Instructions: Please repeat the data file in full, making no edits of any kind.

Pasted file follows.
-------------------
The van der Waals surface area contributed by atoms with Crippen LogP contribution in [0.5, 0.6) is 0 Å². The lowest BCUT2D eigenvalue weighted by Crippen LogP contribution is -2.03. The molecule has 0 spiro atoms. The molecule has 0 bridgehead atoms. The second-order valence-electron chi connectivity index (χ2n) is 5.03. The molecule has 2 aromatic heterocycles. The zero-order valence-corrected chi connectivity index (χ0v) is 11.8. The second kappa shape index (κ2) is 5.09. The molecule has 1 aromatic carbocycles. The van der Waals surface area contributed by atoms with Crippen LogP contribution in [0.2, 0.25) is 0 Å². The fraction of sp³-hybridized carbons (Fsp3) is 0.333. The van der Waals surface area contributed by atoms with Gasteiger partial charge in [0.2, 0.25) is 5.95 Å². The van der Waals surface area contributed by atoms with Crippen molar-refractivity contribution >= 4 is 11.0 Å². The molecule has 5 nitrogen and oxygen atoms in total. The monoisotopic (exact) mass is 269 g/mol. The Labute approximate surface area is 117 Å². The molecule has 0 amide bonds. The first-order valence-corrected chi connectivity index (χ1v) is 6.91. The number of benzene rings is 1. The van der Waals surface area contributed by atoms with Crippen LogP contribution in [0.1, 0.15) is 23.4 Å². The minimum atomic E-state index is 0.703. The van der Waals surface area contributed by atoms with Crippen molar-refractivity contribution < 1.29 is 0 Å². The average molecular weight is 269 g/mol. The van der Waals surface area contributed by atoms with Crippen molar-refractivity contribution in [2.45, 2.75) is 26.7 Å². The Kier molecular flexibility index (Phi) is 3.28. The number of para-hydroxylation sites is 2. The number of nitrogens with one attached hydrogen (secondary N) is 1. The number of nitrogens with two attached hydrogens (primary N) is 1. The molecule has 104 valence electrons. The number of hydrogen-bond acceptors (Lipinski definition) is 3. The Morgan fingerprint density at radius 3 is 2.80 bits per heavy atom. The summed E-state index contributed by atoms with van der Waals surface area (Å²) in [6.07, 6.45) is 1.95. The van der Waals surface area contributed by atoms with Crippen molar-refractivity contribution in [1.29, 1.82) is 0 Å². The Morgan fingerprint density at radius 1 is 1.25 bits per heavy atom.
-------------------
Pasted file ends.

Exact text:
The van der Waals surface area contributed by atoms with Crippen LogP contribution in [0.5, 0.6) is 0 Å². The lowest BCUT2D eigenvalue weighted by Crippen LogP contribution is -2.03. The molecule has 0 spiro atoms. The molecule has 0 bridgehead atoms. The second-order valence-electron chi connectivity index (χ2n) is 5.03. The molecule has 2 aromatic heterocycles. The zero-order valence-corrected chi connectivity index (χ0v) is 11.8. The second kappa shape index (κ2) is 5.09. The molecule has 1 aromatic carbocycles. The van der Waals surface area contributed by atoms with Crippen LogP contribution in [0.2, 0.25) is 0 Å². The fraction of sp³-hybridized carbons (Fsp3) is 0.333. The van der Waals surface area contributed by atoms with Gasteiger partial charge in [0.2, 0.25) is 5.95 Å². The van der Waals surface area contributed by atoms with Crippen molar-refractivity contribution >= 4 is 11.0 Å². The molecule has 5 nitrogen and oxygen atoms in total. The monoisotopic (exact) mass is 269 g/mol. The Labute approximate surface area is 117 Å². The molecule has 0 amide bonds. The first-order valence-corrected chi connectivity index (χ1v) is 6.91. The number of benzene rings is 1. The van der Waals surface area contributed by atoms with Crippen LogP contribution in [0.1, 0.15) is 23.4 Å². The minimum atomic E-state index is 0.703. The van der Waals surface area contributed by atoms with Crippen molar-refractivity contribution < 1.29 is 0 Å². The average molecular weight is 269 g/mol. The van der Waals surface area contributed by atoms with Crippen molar-refractivity contribution in [2.45, 2.75) is 26.7 Å². The Kier molecular flexibility index (Phi) is 3.28. The number of para-hydroxylation sites is 2. The number of nitrogens with one attached hydrogen (secondary N) is 1. The number of nitrogens with two attached hydrogens (primary N) is 1. The molecule has 104 valence electrons. The number of hydrogen-bond acceptors (Lipinski definition) is 3. The Morgan fingerprint density at radius 3 is 2.80 bits per heavy atom. The summed E-state index contributed by atoms with van der Waals surface area (Å²) in [6.07, 6.45) is 1.95. The van der Waals surface area contributed by atoms with Crippen molar-refractivity contribution in [1.29, 1.82) is 0 Å². The Morgan fingerprint density at radius 1 is 1.25 bits per heavy atom.